Some airlines allow families with young children to board before other passengers, which may offer you extra time to check and store all that gear. However, some may find it easier to skip the early-boarding option entirely to minimize the total time on the plane with a young child.
Babies are known for eliminating bodily fluids at inconvenient times, and plane travel is no exception. Turbulence can also create a mess of knocked-over drinks and spilled food, and motion sickness can contribute to the chaos, too.
Packing extra clothes for both the baby and yourself can help reduce the chances of having to continue your trip in a soiled outfit.
Just like adults, babies may experience discomfort in their ears as a result of air pressure changes during takeoff and landing; sucking and swallowing can ease the pain.
“When my daughters were breastfeeding, I would always breastfeed during takeoff and landing. Later, I brought sippy cups filled with milk,” Rope says. (In general, airport security allows parents to bring small amounts of liquids for babies, but they may need to examine or test it.)
She says that minimizing ear pain is one of the best ways to keep crying at bay.
“When they were babies, my husband and I would take turns walking up and down the aisle with them in a baby carrier when they got fussy,” Rope says.
Since babies are often soothed by movement as well as the roar of the plane engine, those strides can help stop the tears or even lull your baby to sleep. For your own comfort, be sure to wear supportive walking shoes.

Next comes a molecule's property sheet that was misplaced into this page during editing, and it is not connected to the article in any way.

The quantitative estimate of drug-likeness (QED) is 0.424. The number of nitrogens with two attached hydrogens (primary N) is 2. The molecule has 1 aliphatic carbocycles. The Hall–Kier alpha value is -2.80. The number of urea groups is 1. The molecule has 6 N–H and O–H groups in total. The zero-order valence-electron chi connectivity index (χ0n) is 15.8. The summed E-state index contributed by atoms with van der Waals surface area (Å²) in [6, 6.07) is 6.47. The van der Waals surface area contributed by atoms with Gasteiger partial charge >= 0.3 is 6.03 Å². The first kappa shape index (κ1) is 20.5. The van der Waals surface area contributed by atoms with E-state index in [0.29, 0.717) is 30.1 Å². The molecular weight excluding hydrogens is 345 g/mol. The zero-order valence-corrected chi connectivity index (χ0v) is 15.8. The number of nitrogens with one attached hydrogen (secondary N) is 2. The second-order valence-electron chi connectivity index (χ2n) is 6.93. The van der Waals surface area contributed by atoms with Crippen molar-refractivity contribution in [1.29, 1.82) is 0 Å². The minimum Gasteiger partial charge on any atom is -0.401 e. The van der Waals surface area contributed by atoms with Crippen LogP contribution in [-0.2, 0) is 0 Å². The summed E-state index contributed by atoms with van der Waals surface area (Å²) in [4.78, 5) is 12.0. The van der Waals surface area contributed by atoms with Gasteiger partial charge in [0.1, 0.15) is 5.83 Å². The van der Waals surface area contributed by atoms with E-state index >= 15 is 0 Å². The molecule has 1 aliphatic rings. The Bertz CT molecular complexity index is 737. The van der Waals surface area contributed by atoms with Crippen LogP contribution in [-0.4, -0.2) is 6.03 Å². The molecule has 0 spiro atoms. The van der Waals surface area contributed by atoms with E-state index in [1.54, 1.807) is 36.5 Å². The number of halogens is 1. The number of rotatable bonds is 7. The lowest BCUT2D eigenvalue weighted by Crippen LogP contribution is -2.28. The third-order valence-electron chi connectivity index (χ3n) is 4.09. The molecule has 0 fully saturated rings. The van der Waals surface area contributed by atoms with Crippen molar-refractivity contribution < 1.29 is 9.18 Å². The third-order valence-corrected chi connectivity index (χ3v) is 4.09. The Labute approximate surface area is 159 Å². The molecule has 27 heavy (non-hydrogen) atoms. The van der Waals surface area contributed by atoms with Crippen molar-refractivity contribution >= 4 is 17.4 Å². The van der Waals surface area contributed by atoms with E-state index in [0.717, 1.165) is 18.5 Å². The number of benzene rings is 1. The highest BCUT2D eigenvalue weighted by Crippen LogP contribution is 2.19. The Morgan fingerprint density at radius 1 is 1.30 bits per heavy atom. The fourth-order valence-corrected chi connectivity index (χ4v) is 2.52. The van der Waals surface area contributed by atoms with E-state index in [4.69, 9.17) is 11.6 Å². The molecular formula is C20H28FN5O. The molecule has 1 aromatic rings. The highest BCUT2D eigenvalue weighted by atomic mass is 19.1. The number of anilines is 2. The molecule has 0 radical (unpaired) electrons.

If your baby is old enough to enjoy grasping new things, the plane can serve as a new toy to explore, says Katherine Reynolds Lewis, author of the upcoming book “.”
“Point out all of the interesting trays and knobs, and maybe look out the window, too,” she says. Even in-flight magazines and barf bags can serve as intriguing new objects to supplement any toys and books you packed in the diaper bag. If you’re worried about germs, give everything a swipe first with antibacterial wipes from your bag.
Kate Orson, author of “,” urges parents to accept that crying, even on a crowded flight, is a normal part of being a baby and to some extent should be expected.
Other passengers probably don’t notice as much as you might think, given the engine noise, and they also might empathize with your plight, she says. “Many of your fellow passengers may be parents even if they don’t have their kids with them — we’ve all been there.”
“Try to pretend it’s just you and your baby on the plane. I’m sorry, but I can’t be worried about how upset Larry in 15D is,” says , a personal finance expert and mother of two kids.
Torabi and her husband recently traveled from New York City to Turks and Caicos with their 3-year-old and 10-month-old. “Babies can pick up on a parent’s stress, and that can only exacerbate the crying,” she says.
Sometimes, when a flight attendant or fellow passenger notices an upset baby, they will offer to help by holding the child — and Torabi says it’s OK to accept this help.
“If someone offers to take over and try to soothe your baby, let them be your guest,” she says.